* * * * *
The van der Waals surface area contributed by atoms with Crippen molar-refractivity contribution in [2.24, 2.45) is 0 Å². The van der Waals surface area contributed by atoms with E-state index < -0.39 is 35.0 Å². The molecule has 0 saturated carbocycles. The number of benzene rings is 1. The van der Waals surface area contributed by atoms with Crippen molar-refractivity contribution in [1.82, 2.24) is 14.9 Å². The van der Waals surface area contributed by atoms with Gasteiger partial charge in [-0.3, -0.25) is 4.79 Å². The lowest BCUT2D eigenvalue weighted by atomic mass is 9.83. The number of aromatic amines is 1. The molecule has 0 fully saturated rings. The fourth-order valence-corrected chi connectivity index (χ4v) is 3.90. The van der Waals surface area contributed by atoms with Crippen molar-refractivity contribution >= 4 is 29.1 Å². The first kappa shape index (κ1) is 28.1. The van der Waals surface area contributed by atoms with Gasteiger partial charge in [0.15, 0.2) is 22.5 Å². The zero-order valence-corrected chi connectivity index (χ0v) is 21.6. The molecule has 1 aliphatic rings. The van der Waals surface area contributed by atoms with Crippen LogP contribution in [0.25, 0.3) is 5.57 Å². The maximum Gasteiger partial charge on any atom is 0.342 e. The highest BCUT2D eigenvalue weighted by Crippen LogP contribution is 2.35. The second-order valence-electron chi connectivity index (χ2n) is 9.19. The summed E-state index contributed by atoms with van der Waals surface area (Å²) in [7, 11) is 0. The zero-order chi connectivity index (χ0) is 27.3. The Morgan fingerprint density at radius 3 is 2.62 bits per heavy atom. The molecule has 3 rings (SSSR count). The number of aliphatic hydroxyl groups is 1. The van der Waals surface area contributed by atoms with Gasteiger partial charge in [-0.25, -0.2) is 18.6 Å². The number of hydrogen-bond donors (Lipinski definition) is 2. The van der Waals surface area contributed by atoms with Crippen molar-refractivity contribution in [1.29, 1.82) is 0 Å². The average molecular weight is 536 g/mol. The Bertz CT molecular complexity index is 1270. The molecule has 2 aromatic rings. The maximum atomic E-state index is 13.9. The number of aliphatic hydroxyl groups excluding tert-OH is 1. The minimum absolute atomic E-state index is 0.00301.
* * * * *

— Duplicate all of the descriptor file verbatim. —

The van der Waals surface area contributed by atoms with Crippen molar-refractivity contribution in [2.24, 2.45) is 0 Å². The van der Waals surface area contributed by atoms with E-state index < -0.39 is 35.0 Å². The molecule has 0 saturated carbocycles. The number of benzene rings is 1. The van der Waals surface area contributed by atoms with Crippen molar-refractivity contribution in [1.82, 2.24) is 14.9 Å². The van der Waals surface area contributed by atoms with Gasteiger partial charge in [-0.3, -0.25) is 4.79 Å². The lowest BCUT2D eigenvalue weighted by atomic mass is 9.83. The number of aromatic amines is 1. The molecule has 0 fully saturated rings. The fourth-order valence-corrected chi connectivity index (χ4v) is 3.90. The van der Waals surface area contributed by atoms with Crippen molar-refractivity contribution >= 4 is 29.1 Å². The first kappa shape index (κ1) is 28.1. The van der Waals surface area contributed by atoms with Gasteiger partial charge in [0.15, 0.2) is 22.5 Å². The zero-order valence-corrected chi connectivity index (χ0v) is 21.6. The molecule has 1 aliphatic rings. The van der Waals surface area contributed by atoms with Crippen LogP contribution in [0.25, 0.3) is 5.57 Å². The maximum Gasteiger partial charge on any atom is 0.342 e. The highest BCUT2D eigenvalue weighted by Crippen LogP contribution is 2.35. The second-order valence-electron chi connectivity index (χ2n) is 9.19. The summed E-state index contributed by atoms with van der Waals surface area (Å²) in [7, 11) is 0. The zero-order chi connectivity index (χ0) is 27.3. The Morgan fingerprint density at radius 3 is 2.62 bits per heavy atom. The molecule has 3 rings (SSSR count). The number of aliphatic hydroxyl groups is 1. The van der Waals surface area contributed by atoms with Gasteiger partial charge in [-0.25, -0.2) is 18.6 Å². The number of hydrogen-bond donors (Lipinski definition) is 2. The van der Waals surface area contributed by atoms with Crippen molar-refractivity contribution in [1.29, 1.82) is 0 Å². The average molecular weight is 536 g/mol. The Bertz CT molecular complexity index is 1270. The molecule has 2 aromatic rings. The maximum atomic E-state index is 13.9. The number of aliphatic hydroxyl groups excluding tert-OH is 1. The minimum absolute atomic E-state index is 0.00301.